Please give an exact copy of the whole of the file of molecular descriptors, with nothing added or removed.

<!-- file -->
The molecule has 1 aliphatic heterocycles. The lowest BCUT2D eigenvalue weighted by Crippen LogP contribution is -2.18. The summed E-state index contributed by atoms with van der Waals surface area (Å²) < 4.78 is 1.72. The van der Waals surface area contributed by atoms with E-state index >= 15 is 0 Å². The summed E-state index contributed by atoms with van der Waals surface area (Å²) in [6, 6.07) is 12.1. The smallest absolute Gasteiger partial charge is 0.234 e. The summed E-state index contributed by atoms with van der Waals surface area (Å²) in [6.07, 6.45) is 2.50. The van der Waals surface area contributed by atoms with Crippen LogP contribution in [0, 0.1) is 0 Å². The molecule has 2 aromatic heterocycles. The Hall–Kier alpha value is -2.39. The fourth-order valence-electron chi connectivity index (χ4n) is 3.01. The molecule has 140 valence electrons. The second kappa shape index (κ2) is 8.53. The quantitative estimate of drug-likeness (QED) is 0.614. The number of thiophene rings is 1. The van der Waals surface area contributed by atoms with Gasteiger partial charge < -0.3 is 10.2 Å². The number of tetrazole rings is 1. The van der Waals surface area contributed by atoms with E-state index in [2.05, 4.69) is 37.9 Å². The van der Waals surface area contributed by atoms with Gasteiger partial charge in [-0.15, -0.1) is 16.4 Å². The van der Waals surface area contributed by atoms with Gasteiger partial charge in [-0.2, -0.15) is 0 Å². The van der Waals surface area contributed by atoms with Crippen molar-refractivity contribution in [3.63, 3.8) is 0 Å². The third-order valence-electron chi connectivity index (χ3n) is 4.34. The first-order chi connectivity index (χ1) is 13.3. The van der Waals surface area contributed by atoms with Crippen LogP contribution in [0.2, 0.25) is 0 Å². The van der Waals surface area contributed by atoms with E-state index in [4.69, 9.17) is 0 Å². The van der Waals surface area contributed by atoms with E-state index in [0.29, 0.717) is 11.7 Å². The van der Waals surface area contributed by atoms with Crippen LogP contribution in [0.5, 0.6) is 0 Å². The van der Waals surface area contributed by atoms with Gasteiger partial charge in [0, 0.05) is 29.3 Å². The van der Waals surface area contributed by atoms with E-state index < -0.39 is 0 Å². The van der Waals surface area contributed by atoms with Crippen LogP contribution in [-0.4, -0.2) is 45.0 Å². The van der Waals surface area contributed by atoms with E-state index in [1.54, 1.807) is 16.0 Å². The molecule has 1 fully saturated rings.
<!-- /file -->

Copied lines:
The molecule has 1 aliphatic heterocycles. The lowest BCUT2D eigenvalue weighted by Crippen LogP contribution is -2.18. The summed E-state index contributed by atoms with van der Waals surface area (Å²) < 4.78 is 1.72. The van der Waals surface area contributed by atoms with E-state index >= 15 is 0 Å². The summed E-state index contributed by atoms with van der Waals surface area (Å²) in [6, 6.07) is 12.1. The smallest absolute Gasteiger partial charge is 0.234 e. The summed E-state index contributed by atoms with van der Waals surface area (Å²) in [6.07, 6.45) is 2.50. The van der Waals surface area contributed by atoms with Crippen LogP contribution in [0, 0.1) is 0 Å². The molecule has 2 aromatic heterocycles. The Hall–Kier alpha value is -2.39. The fourth-order valence-electron chi connectivity index (χ4n) is 3.01. The molecule has 140 valence electrons. The second kappa shape index (κ2) is 8.53. The quantitative estimate of drug-likeness (QED) is 0.614. The number of thiophene rings is 1. The van der Waals surface area contributed by atoms with Gasteiger partial charge < -0.3 is 10.2 Å². The number of tetrazole rings is 1. The van der Waals surface area contributed by atoms with E-state index in [2.05, 4.69) is 37.9 Å². The van der Waals surface area contributed by atoms with Gasteiger partial charge in [-0.15, -0.1) is 16.4 Å². The van der Waals surface area contributed by atoms with Gasteiger partial charge in [-0.2, -0.15) is 0 Å². The van der Waals surface area contributed by atoms with Crippen molar-refractivity contribution in [3.63, 3.8) is 0 Å². The third-order valence-electron chi connectivity index (χ3n) is 4.34. The first-order chi connectivity index (χ1) is 13.3. The van der Waals surface area contributed by atoms with Crippen LogP contribution in [0.2, 0.25) is 0 Å². The van der Waals surface area contributed by atoms with E-state index in [4.69, 9.17) is 0 Å². The van der Waals surface area contributed by atoms with E-state index in [0.29, 0.717) is 11.7 Å². The van der Waals surface area contributed by atoms with Crippen LogP contribution in [0.5, 0.6) is 0 Å². The van der Waals surface area contributed by atoms with Gasteiger partial charge in [0, 0.05) is 29.3 Å². The van der Waals surface area contributed by atoms with E-state index < -0.39 is 0 Å². The van der Waals surface area contributed by atoms with Crippen LogP contribution in [-0.4, -0.2) is 45.0 Å². The van der Waals surface area contributed by atoms with E-state index in [1.54, 1.807) is 16.0 Å². The molecule has 1 fully saturated rings.